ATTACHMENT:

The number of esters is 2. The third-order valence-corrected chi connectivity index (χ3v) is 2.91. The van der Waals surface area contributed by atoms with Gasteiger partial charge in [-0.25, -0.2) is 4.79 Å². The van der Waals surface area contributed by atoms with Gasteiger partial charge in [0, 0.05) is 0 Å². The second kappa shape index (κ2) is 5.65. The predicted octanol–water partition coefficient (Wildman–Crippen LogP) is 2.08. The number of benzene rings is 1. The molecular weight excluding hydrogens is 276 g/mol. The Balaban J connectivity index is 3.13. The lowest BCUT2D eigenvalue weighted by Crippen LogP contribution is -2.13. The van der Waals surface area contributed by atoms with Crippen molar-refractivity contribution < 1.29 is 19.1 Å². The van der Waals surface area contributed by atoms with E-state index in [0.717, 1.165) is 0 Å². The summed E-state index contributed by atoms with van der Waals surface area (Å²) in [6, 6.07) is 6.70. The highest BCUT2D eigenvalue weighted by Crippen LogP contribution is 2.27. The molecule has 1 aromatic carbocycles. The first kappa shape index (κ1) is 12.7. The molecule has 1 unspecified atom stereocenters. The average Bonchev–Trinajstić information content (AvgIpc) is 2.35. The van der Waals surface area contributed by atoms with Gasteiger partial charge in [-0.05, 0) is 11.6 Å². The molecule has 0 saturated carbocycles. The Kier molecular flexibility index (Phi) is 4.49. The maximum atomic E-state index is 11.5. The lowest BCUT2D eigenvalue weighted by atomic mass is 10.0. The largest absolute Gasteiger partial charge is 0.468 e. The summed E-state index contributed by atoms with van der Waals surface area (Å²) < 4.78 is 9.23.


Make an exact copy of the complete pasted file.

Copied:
The number of esters is 2. The third-order valence-corrected chi connectivity index (χ3v) is 2.91. The van der Waals surface area contributed by atoms with Gasteiger partial charge in [-0.25, -0.2) is 4.79 Å². The van der Waals surface area contributed by atoms with Gasteiger partial charge in [0, 0.05) is 0 Å². The second kappa shape index (κ2) is 5.65. The predicted octanol–water partition coefficient (Wildman–Crippen LogP) is 2.08. The number of benzene rings is 1. The molecular weight excluding hydrogens is 276 g/mol. The Balaban J connectivity index is 3.13. The lowest BCUT2D eigenvalue weighted by Crippen LogP contribution is -2.13. The van der Waals surface area contributed by atoms with Crippen molar-refractivity contribution < 1.29 is 19.1 Å². The van der Waals surface area contributed by atoms with E-state index in [0.717, 1.165) is 0 Å². The summed E-state index contributed by atoms with van der Waals surface area (Å²) in [6, 6.07) is 6.70. The highest BCUT2D eigenvalue weighted by Crippen LogP contribution is 2.27. The molecule has 1 aromatic carbocycles. The first kappa shape index (κ1) is 12.7. The molecule has 1 unspecified atom stereocenters. The average Bonchev–Trinajstić information content (AvgIpc) is 2.35. The van der Waals surface area contributed by atoms with Gasteiger partial charge in [-0.05, 0) is 11.6 Å². The molecule has 0 saturated carbocycles. The Kier molecular flexibility index (Phi) is 4.49. The maximum atomic E-state index is 11.5. The lowest BCUT2D eigenvalue weighted by atomic mass is 10.0. The largest absolute Gasteiger partial charge is 0.468 e. The summed E-state index contributed by atoms with van der Waals surface area (Å²) < 4.78 is 9.23.